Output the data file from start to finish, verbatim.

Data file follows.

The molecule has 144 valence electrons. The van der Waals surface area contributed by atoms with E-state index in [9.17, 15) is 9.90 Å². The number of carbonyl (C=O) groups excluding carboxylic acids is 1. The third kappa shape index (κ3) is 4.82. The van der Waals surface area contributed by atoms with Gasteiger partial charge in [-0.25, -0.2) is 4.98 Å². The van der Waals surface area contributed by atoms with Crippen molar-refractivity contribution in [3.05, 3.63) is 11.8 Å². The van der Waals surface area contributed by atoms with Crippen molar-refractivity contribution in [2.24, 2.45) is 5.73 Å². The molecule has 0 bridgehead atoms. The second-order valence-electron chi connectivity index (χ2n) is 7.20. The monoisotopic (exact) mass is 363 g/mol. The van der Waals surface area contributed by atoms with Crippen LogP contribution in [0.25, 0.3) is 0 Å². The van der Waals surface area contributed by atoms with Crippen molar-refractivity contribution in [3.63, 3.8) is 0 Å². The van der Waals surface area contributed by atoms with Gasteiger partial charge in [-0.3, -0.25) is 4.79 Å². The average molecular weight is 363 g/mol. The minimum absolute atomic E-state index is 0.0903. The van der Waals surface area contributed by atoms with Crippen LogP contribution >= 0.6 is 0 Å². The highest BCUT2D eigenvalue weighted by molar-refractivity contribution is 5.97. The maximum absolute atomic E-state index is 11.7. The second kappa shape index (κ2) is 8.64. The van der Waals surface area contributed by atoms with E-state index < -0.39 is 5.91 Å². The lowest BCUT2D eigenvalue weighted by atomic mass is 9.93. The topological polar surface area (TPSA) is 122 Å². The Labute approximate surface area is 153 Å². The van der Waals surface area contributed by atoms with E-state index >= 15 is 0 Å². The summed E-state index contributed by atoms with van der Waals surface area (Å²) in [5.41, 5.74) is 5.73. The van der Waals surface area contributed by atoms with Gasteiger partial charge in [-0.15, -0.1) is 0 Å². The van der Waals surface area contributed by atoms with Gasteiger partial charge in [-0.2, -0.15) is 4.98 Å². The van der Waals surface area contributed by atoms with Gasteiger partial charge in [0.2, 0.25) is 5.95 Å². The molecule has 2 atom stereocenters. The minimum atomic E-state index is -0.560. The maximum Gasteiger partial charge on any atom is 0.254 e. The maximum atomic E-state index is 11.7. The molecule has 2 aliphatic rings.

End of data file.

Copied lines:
The molecule has 144 valence electrons. The van der Waals surface area contributed by atoms with E-state index in [9.17, 15) is 9.90 Å². The number of carbonyl (C=O) groups excluding carboxylic acids is 1. The third kappa shape index (κ3) is 4.82. The van der Waals surface area contributed by atoms with Gasteiger partial charge in [-0.25, -0.2) is 4.98 Å². The van der Waals surface area contributed by atoms with Crippen molar-refractivity contribution in [3.05, 3.63) is 11.8 Å². The van der Waals surface area contributed by atoms with Crippen molar-refractivity contribution in [2.24, 2.45) is 5.73 Å². The molecule has 0 bridgehead atoms. The second-order valence-electron chi connectivity index (χ2n) is 7.20. The monoisotopic (exact) mass is 363 g/mol. The van der Waals surface area contributed by atoms with Crippen LogP contribution in [0.25, 0.3) is 0 Å². The van der Waals surface area contributed by atoms with Crippen molar-refractivity contribution in [3.63, 3.8) is 0 Å². The van der Waals surface area contributed by atoms with Gasteiger partial charge in [-0.3, -0.25) is 4.79 Å². The average molecular weight is 363 g/mol. The minimum absolute atomic E-state index is 0.0903. The van der Waals surface area contributed by atoms with Crippen LogP contribution >= 0.6 is 0 Å². The highest BCUT2D eigenvalue weighted by molar-refractivity contribution is 5.97. The maximum absolute atomic E-state index is 11.7. The second kappa shape index (κ2) is 8.64. The van der Waals surface area contributed by atoms with E-state index < -0.39 is 5.91 Å². The lowest BCUT2D eigenvalue weighted by atomic mass is 9.93. The topological polar surface area (TPSA) is 122 Å². The Labute approximate surface area is 153 Å². The van der Waals surface area contributed by atoms with E-state index >= 15 is 0 Å². The summed E-state index contributed by atoms with van der Waals surface area (Å²) in [5.41, 5.74) is 5.73. The van der Waals surface area contributed by atoms with Gasteiger partial charge in [-0.15, -0.1) is 0 Å². The van der Waals surface area contributed by atoms with Gasteiger partial charge in [-0.2, -0.15) is 4.98 Å². The van der Waals surface area contributed by atoms with Gasteiger partial charge in [0.2, 0.25) is 5.95 Å². The molecule has 2 atom stereocenters. The minimum atomic E-state index is -0.560. The maximum Gasteiger partial charge on any atom is 0.254 e. The maximum atomic E-state index is 11.7. The molecule has 2 aliphatic rings.